A former VP for an international communications firm shared her

experience: “The market need these days is for consultative selling.

We could have great product-oriented salespeople, but they just

wouldn’t have the horsepower to do the job required today.” Her

experience was that 80% of the existing sales force failed to adapt to

consultative selling. “There is no time to waste these days. My advice

is to make cuts and changes all at once. Loyalty to you isn’t worth

much if you don’t make your numbers.” If you don’t, it will be your

neck on the block.

“You Got to Know the Territory!”

Another sales VP advises new CSOs not to stop with changes to the

sales channels. “Also assess political alliances of your staff and field

managers.” In addition to fourteen years as a sales leader, he has a

black belt in karate and is a student of Sun Tzu’s The Art of War. “I

wish I had taken Sun Tzu’s advice myself when I became a sales

VP—‘know your terrain.’ ” Sun Tzu says that any commander “ignorant

of the conditions of mountains, forests, dangerous defiles,

swamps and marshes . . . cannot conduct the march of an army.”1

“Only after you understand your terrain can you develop an effective

strategy.” In other words, you must adapt your tactics to the

reality of the environment as you find it. To illustrate, he discussed

several managers in technical and administrative positions whom he

inherited and knew to have political loyalty to others.


“They were essentially spies.” By the time he learned that several of

these holdovers were actively undermining him, it was too late to

move them out of his organization. To his chagrin, he discovered

that his boss clandestinely maintained an open door to them.

“I should have gotten rid of them immediately and put in people

loyal to me. I was reluctant to do that because of their political

connections. Now I realize there would have been some of initial

discomfort, but it would have been well worth it. In the end, they

killed me.”

With your own loyalists, you can move earlier and more decisively.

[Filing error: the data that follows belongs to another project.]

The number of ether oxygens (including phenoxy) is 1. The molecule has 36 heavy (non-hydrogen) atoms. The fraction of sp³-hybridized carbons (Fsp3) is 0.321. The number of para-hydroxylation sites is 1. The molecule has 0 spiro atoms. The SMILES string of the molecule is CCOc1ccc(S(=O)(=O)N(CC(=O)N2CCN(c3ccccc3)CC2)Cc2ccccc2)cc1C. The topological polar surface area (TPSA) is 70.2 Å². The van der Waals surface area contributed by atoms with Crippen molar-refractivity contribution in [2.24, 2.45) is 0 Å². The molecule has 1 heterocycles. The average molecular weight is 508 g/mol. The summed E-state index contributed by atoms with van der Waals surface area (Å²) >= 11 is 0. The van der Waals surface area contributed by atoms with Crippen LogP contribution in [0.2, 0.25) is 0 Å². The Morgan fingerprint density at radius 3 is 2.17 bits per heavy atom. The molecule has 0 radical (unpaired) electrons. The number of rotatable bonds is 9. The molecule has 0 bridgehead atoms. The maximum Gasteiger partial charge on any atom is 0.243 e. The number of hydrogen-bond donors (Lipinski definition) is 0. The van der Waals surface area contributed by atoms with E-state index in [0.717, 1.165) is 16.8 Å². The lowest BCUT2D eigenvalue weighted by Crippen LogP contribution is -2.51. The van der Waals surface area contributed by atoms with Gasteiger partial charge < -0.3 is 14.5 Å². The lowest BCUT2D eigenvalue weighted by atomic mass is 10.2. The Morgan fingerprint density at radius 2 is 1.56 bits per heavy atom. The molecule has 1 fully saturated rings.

Most sales executives believe the optimum strategy is to make

your personnel changes quickly. Stringing them out will kill morale

and cause your best people to look for companies where shoes are

not always dropping.

I know this from personal experience. I was a sales executive

brought in to AT&T to help its sales force succeed in a deregulated

environment. In this environment, AT&T announced that 40,000

employees would be separated from the company. You can well

imagine the internal environment after this announcement.

The downsizing occurred over several years. During that time,

morale was low and stayed there. Instead of a focus on market success,

the employee focus turned to and remained on personal survival.

I observed a sales organization with a short-term, personally

pragmatic outlook. Because the downsizing occurred in stops and

starts, predictability vanished. Throughout its 100-year history, perhaps

more than anything else, predictability of the company’s systems,

markets, and policies drove the loyalty and commitment of its

employees. Thereafter, virtually nothing became predictable, and the

culture collapsed. Who could have predicted that the most recognized

company in all the world be sucked into decades of decline,

finally culminating in the sale of the company?

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Table of Contents


Preface ix

Acknowledgments xii


Chapter 1 Going to Market: Leadership

and Responsibility 3

“The Ultimately Accountable Job…” 4

It Takes a Leader—and Sometimes a Lucky Break 4

Realities 5

Going to Market 6

The Path of Least Resistance 12

Chapter 2 The Sales Force 15

How to Assess Your New Team 16

Sales Channel Sizing and Company Profitability 21

In Pursuit of Rewards: Chocolate, Sex, and Money 24

Chapter 3 Sales Environment 29

Type 1 or Type 2 Situations 30

Why Good Salespeople Make Bad Decisions 34

Chapter 4 Sales Control and Policies 45

Sales Controls 45

The “Art” of Forecasting 48